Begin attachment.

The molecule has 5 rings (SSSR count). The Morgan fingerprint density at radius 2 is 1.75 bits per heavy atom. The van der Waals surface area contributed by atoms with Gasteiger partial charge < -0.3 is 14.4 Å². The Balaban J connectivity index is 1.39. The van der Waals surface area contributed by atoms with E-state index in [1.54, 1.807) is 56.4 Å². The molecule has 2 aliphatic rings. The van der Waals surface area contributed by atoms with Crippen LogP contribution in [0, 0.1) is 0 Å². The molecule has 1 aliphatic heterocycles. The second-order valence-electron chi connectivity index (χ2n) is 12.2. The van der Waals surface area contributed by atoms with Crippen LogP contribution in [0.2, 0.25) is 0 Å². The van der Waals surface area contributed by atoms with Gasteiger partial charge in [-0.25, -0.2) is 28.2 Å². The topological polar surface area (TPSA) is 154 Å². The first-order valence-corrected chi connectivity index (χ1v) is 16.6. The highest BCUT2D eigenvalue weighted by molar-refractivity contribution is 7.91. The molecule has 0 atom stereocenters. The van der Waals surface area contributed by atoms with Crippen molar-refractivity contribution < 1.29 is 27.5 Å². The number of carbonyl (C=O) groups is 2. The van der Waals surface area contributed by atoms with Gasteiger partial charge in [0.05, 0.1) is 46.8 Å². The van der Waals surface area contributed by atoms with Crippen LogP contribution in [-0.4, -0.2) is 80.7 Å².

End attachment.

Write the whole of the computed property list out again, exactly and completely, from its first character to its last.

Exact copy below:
The molecule has 5 rings (SSSR count). The Morgan fingerprint density at radius 2 is 1.75 bits per heavy atom. The van der Waals surface area contributed by atoms with Gasteiger partial charge < -0.3 is 14.4 Å². The Balaban J connectivity index is 1.39. The van der Waals surface area contributed by atoms with E-state index in [1.54, 1.807) is 56.4 Å². The molecule has 2 aliphatic rings. The van der Waals surface area contributed by atoms with Crippen LogP contribution in [0, 0.1) is 0 Å². The molecule has 1 aliphatic heterocycles. The second-order valence-electron chi connectivity index (χ2n) is 12.2. The van der Waals surface area contributed by atoms with Crippen LogP contribution in [0.2, 0.25) is 0 Å². The van der Waals surface area contributed by atoms with Gasteiger partial charge in [-0.25, -0.2) is 28.2 Å². The topological polar surface area (TPSA) is 154 Å². The first-order valence-corrected chi connectivity index (χ1v) is 16.6. The highest BCUT2D eigenvalue weighted by molar-refractivity contribution is 7.91. The molecule has 0 atom stereocenters. The van der Waals surface area contributed by atoms with Crippen molar-refractivity contribution < 1.29 is 27.5 Å². The number of carbonyl (C=O) groups is 2. The van der Waals surface area contributed by atoms with Gasteiger partial charge in [0.05, 0.1) is 46.8 Å². The van der Waals surface area contributed by atoms with Crippen LogP contribution in [-0.4, -0.2) is 80.7 Å².